Unlike many industries, biotech has seen significant growth throughout the pandemic, with the global biotechnology market value expected to reach $2.4 trillion by 2028.
With strong government, media, and public focus on science and medicine, the biotech industry is an exciting space to be in right now. However, while science and engineering are the core focus of this business, anyone starting or running a biotech company will need to address some unique challenges.
In its 2021 Life Sciences Industry Accounting Guide, Deloitte highlights several financial issues biotech and life science companies face, such as research and development costs, acquisitions and divestitures, consolidation, contingencies, revenue recognition, income taxes, financial instruments, and financial statement presentation and disclosure.
In order for new companies to succeed, they must have a robust financial management system in place, whether that’s cloud-based accounting software or an all-in-one ERP solution.
Let’s take a deeper look at four key financial challenges so you can get an idea of some of the challenges new biotech companies might face and how to overcome them.
1. Revenue recognition
Biotech startups should be aware of the latest ASU accounting standard issued by the Financial Accounting Standards Board and International Accounting Standards Board on revenue from contracts with customers. This may require biotech companies to reassess and, in some cases, adjust their current revenue accounting policies.
One challenge resulting from this is evaluating collaboration agreements and determining whether they represent contracts with customers. The task of achieving compliance in this area can seem daunting: it will mean systemizing processes, providing consistent support documentation, and ensuring consistency through expansion.
The new ASU standard indicates that an entity should follow these five steps in recognizing revenue:
- Identify the contract(s) with a customer.
- Identify the performance obligations in the contract.
- Determine the transaction price.
- Allocate the transaction price to the performance obligations in the contract.
- Recognize revenue when (or as) the entity satisfies a performance obligation.
A business management system such as an ERP platform can help connect new users, new locations, and new lines of business, facilitating company growth. Having consistent processes across business units and locations will promote profitability and make the compliance process easier to manage.
2. Research and development
Product development is always an expensive and time-consuming process. This is especially true in the biotech industry, where profitability is restrained by pricing difficulties and scrutiny, the rising cost of materials and development, increased sourcing challenges, and tighter government regulations.
In response, many companies have focused on more capable and efficient specialized R&D models. Biotech companies often outsource research to external partners to reduce costs, acquire products with potential in preclinical and clinical-stage development, and optimize product approval timelines.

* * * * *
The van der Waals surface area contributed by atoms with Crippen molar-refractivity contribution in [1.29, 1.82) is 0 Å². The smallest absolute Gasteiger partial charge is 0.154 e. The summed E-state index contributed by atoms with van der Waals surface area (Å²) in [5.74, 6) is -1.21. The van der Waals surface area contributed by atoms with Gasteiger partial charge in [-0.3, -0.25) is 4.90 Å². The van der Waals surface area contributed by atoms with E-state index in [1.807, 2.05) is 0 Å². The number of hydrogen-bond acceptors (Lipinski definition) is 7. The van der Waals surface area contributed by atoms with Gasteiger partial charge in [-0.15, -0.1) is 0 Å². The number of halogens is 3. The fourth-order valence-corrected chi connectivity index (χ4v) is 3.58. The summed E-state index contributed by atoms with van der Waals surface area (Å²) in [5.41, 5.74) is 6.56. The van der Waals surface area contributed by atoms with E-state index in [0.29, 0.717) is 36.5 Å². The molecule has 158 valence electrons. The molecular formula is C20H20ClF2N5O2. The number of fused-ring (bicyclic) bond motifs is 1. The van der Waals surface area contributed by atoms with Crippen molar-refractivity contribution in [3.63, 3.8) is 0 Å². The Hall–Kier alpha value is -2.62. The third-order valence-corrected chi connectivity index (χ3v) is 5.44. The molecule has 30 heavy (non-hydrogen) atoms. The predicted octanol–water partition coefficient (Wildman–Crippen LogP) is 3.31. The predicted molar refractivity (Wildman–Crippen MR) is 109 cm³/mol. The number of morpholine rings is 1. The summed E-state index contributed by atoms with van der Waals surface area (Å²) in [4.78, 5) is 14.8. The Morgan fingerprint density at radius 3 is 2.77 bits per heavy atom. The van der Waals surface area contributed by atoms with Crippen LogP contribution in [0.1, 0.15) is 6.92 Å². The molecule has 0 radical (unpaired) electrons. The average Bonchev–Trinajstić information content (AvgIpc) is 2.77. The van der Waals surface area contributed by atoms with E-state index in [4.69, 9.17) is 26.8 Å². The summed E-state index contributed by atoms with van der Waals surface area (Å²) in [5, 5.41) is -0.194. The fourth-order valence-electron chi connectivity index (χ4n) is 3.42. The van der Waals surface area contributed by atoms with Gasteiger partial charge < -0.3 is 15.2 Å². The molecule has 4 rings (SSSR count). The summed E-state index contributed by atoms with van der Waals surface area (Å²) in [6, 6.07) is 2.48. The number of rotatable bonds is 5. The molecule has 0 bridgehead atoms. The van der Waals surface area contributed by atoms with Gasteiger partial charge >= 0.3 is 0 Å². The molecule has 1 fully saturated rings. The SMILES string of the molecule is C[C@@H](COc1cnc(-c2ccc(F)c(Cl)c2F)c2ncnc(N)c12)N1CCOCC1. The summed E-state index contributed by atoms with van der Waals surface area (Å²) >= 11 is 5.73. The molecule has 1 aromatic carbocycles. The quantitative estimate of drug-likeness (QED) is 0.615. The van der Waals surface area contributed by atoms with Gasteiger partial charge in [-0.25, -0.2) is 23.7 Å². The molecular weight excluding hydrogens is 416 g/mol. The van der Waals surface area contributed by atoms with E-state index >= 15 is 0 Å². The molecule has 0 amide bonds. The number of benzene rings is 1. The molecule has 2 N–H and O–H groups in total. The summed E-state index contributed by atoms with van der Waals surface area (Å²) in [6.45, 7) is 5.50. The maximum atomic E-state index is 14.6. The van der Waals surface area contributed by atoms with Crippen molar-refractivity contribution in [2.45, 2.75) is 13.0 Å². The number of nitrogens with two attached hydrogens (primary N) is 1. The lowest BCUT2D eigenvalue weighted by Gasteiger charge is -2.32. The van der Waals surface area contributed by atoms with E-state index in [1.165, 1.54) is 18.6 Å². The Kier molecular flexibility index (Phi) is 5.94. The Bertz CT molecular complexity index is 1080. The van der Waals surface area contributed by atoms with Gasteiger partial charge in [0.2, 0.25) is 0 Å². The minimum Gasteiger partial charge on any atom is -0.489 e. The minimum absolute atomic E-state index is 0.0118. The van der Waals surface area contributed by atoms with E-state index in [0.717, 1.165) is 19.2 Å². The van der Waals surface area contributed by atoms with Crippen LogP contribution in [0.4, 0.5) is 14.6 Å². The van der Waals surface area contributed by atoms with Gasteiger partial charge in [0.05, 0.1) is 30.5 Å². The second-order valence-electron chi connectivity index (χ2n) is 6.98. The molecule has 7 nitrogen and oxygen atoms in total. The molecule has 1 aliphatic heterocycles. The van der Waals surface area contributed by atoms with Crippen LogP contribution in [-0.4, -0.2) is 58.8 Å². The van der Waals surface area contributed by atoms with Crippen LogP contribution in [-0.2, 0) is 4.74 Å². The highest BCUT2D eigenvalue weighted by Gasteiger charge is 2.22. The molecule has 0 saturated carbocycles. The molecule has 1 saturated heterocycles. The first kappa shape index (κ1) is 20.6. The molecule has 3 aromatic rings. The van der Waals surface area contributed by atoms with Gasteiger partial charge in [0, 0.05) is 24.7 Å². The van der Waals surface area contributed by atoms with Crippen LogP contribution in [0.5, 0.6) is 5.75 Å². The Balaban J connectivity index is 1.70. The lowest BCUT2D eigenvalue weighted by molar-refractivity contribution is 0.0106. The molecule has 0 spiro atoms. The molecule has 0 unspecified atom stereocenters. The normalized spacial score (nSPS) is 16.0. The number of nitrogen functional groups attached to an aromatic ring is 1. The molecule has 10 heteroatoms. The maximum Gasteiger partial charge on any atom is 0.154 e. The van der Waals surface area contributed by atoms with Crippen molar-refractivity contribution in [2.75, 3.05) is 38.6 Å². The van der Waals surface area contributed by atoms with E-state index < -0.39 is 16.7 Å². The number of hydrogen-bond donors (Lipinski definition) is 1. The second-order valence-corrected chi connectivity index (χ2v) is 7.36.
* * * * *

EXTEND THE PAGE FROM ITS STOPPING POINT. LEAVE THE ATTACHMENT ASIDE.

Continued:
The R&D process can be greatly assisted by ERP, which can both help manage the process and connect external partners more holistically to the business.
Biotech companies will need to enter into a number of different arrangements with other parties, whether they’re aiming to facilitate research and development or preparing to sell products or intellectual property. These arrangements must be carefully analyzed before any corporate consolidation takes place, as parties may be absorbing risks and rewards through interests rather than based on traditional voting equity.
Under generally accepted accounting principles in the U.S., the dual consolidation model comprises both the variable interest entity model and the voting interest entity model.
The variable interest entity model is designed to make sure the reporting entity consolidating with another legal entity has a controlling financial interest. Under the voting interest entity model, by contrast, the reporting entity with ownership of a legal entity’s voting interests generally has a controlling financial interest.
This doesn’t apply to collaborative arrangements, as those are not primarily conducted through a separate legal entity.
Consolidation and the relationship between organizations can be tricky—and it helps to have an ERP system in place to manage these relationships and properly connect them.
4. Financial reporting
Billions of dollars are spent every year in the biotech industry. Analysis from Deloitte has found that the cost of bringing an asset to market is at record levels, even while R&D returns continue to fall.
Many biotech companies seek external financing to fund product development. This requires careful and thorough accounting analysis, as financing transactions will often include complex terms and conditions.
One of the most important considerations here is the ability to track spending and find the right spending cadence. Forecasting and budgeting are crucial to keeping projects running according to plan, by maintaining the right pace while monitoring cash flow. Projects can be delayed by not spending enough; conversely, spending too much can deplete funds, also resulting in delays.
Financial reporting and monitoring are essential to effectively manage successful companies from pre-revenue through all funding stages, up to a potential merger, acquisition, IPO, or operation as a much larger and profit-yielding entity.
Many companies use ERP systems made specifically for the biotech industry. ERP allows many processes to be automated, including several error-prone accounting tasks, while providing extensive reporting options and real-time monitoring.